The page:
“Why is it even like this?”

It’s Martin Luther King Day and I want to talk about the thing that I think is at the root of racial injustice – economic inequality. Why do some neighborhoods get policed differently than others? Money, power, respect. Some communities have these things in large supply, others don’t. We already know that economic opportunity is the answer. King himself explained this over and over again. We’re making progress on this front, but not enough and not swiftly enough.

During the Black Lives Matter marches that came through my town last summer, my daughter asked me a question: “Why is it even like this?” By which she means is all this inequality deliberate or being caused by something we can fix? Unfortunately, the roots run deep. Investors are familiar with compounding and the extraordinary effect this can have on returns: Gains multiplied by time. Gains on top of gains. It’s miraculous. Look at the stock market.

Well, the reverse can also be true. Negative compounding. If you’re born into a world that tells you you’re a second class citizen and restricts you from owning property, attaining education, getting high paying jobs, exercising your rights to vote – what will be the impact on your children? What about on their children? And their children’s children? Disadvantage – especially when it’s community-wide and endemic within society, enforced and reinforced at all levels and across every playing field – can compound too. And the effects of compounded disadvantage, given enough time, can become an inescapable tragedy. Unemployment, crime, broken families, drug abuse, alcoholism, depression, suicide, violence, infant mortality. Kids born into this reality only know what they see all around them. This has nothing to do with race. White communities in Appalachian coal country and various areas around the rust belt have been experiencing this phenomenon for decades.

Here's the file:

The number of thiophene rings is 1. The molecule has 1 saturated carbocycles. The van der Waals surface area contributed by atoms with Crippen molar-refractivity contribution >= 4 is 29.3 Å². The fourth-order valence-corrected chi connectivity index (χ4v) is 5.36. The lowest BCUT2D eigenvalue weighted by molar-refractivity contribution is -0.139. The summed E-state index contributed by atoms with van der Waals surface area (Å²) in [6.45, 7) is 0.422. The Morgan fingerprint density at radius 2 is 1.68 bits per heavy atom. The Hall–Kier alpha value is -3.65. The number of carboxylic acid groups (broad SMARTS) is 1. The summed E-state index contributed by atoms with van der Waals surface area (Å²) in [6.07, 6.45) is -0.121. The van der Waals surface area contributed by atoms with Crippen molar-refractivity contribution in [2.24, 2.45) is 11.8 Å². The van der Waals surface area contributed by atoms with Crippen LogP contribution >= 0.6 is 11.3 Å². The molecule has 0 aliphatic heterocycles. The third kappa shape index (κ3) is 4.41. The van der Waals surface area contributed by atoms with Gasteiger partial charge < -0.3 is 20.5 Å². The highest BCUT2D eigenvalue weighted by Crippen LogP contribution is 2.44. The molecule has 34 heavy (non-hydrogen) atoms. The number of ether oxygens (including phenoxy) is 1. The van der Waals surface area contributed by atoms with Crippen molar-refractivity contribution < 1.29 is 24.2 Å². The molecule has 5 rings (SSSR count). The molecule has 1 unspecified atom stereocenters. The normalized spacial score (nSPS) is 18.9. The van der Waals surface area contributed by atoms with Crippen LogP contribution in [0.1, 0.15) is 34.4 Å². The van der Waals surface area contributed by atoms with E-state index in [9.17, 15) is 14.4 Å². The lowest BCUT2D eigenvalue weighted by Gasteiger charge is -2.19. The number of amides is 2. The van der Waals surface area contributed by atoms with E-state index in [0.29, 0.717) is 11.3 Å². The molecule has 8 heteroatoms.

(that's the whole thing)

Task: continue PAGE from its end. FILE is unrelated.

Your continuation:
Here’s my colleague Nick Maggiulli on the gap between white families and everyone else:

It might be hard to believe, but the typical White household has eight times as much wealth ($189,000) as the typical Black household ($24,000) in the U.S.

For African Americans, the government policy decisions made toward the end of World War II – starting with the GI Bill – were basically an economic inequality super-spreader event. No piece of legislation in the last hundred years has been more disastrous or intentionally destructive of a specific community. You have to learn about it to even believe that something like could have happened. When over 1.2 million black veterans returned home from service, they weren’t expecting any special treatment. Regular treatment would have sufficed. Congress decided instead to largely exclude them from being able to attend college, buy a home, obtain a mortgage or do any of the things that would eventually pay massive dividends to the descendants of their white counterparts over the ensuing seven decades. The sum total of misery and unfairness that these policies ended up causing across the generations is so great that an actual dollar figure could neither be tabulated nor do it justice anyway.

Fostering the building of America’s middle class while deliberately leaving black Americans out of it is at the heart of so many of the problems we still face today. And if you don’t understand the cause of the problem, you’re not going to be helpful as we work to solve it.

Below is the audio of my podcast from last February where I examine these policy errors of the middle of the 20th Century in my attempt to answer my kids about why things are how they are. I hope you will learn something from it and pass it on to your friends and family who may still be uninformed on this topic.

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